Many dairy farmers are using similar practices on a much larger scale. They rotate their crops and plant cover crops (plants the help keep the soil covered) to improve the health of topsoil – increasing soil fertility and moisture, and decreasing pests and weeds. Crops like alfalfa are particularly useful in a crop rotation because cows love eating it, and alfalfa fixes its own nitrogen (just like green beans and other legumes you might have in your garden), contributing to long-term soil health.
Another practice some dairy farmers use is called rotational grazing, where cows are periodically moved from one pasture to the next to ensure that grass is munched on evenly and given a chance to regrow. This provides an opportunity for increased carbon capture, as the grass sequesters carbon from the air while it regrows. Think of it like picking basil in your home garden, selecting the largest leaves near the bottom to allow the smaller leaves at the top a chance to grow, so that you ensure the long-term health of your plants.
Biodiversity, protecting the land for generations
Having a garden with plenty of variety, as well as perennials that come back each year, is a great way to maintain soil health at home. You can help protect the fertility and health of your soil by following a biodiversity gardening plan that introduces native plants, as well as shrubs and trees, too. It’s about creating an environment where a wide range of organisms can thrive, creating a healthy eco-system for you and your garden.
Dairy farmers are doing their part to promote biodiversity by preserving grasslands, planting trees and shrubs, restoring wetlands, and using perennials.
The rewards of renewable energy
Another way Canadian dairy farmers are leading the charge for a sustainable future is implementing renewable energy technology wherever possible – just like many people do at home.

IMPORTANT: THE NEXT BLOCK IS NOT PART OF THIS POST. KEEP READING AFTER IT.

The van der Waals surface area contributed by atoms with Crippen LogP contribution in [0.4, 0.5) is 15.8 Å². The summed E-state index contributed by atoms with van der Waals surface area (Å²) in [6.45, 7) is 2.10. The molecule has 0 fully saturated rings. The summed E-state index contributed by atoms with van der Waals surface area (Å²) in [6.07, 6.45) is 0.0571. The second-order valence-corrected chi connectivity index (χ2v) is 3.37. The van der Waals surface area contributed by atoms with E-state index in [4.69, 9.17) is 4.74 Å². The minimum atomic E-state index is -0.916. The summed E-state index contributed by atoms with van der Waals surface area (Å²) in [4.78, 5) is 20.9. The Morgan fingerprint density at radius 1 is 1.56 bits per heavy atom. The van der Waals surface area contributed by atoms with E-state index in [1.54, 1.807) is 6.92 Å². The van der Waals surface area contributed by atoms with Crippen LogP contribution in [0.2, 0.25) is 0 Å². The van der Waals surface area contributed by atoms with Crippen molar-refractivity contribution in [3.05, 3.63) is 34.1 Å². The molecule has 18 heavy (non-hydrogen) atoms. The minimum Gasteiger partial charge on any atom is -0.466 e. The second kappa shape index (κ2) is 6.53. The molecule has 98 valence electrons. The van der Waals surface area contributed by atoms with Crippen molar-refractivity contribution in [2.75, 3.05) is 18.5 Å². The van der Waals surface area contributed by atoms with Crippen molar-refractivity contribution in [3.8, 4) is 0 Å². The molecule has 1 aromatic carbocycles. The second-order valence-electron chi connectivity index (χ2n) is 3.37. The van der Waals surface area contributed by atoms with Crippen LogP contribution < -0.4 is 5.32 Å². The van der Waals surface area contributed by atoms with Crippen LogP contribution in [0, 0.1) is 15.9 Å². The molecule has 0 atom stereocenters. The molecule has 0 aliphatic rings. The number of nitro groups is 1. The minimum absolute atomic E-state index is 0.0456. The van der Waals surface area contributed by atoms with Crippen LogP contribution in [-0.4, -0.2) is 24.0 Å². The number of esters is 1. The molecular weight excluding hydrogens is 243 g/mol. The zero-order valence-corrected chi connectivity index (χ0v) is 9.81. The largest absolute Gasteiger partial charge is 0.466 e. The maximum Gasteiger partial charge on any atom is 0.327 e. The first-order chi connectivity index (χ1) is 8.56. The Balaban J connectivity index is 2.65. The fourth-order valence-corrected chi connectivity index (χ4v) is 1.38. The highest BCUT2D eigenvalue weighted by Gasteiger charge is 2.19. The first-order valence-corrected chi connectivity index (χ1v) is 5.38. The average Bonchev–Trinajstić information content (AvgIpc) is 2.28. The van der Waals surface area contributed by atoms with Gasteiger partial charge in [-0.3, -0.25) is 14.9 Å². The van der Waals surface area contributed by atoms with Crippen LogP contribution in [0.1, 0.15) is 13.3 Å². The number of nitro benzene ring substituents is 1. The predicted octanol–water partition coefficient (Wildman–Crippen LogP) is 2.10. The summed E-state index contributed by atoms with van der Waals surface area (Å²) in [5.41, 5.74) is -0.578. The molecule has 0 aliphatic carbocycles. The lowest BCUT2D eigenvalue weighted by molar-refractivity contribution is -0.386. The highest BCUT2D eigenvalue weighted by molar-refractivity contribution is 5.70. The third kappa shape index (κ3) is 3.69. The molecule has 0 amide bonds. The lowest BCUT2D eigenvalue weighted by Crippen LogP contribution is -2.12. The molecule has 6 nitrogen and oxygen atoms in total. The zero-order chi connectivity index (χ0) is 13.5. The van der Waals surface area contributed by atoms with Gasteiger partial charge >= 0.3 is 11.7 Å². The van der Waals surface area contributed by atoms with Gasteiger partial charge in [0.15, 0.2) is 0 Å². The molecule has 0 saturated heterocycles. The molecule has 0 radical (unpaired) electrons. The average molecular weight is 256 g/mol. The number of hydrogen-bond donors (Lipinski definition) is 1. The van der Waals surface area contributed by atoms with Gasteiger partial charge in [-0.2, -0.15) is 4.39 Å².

Because most dairy farms have a ready source of manure, they’re well positioned to take advantage of biodigesters that convert it into fuel.
Using biodigesters on a farm is similar to how you may compost food waste in your home – creating your own fertilizer. But did you know that on-farm biodigesters can create energy too? Enough to power entire communities!
To help reduce energy consumption even more and also increase their contribution back to the electrical grid, many Canadian dairy farms may install large solar panels on barns and other buildings. Like solar panels you might install on your home, a farm’s solar panel investment reduces energy costs – and lowers its carbon footprint.
Some farms located in areas where the wind is strong enough have installed turbines to power their operations. While you might not have space for one at home, the many wind turbines on Canadian dairy farms help accelerate our country's overall progress towards net-zero emissions by 2050.
The power to create a sustainable future for our planet resides in all of us. As Canadian dairy farmers develop new ways of reducing their carbon footprint, you can take inspiration from their eco-friendly innovations and apply new methods for reducing waste, improving sustainability and preserving the environment at home, too.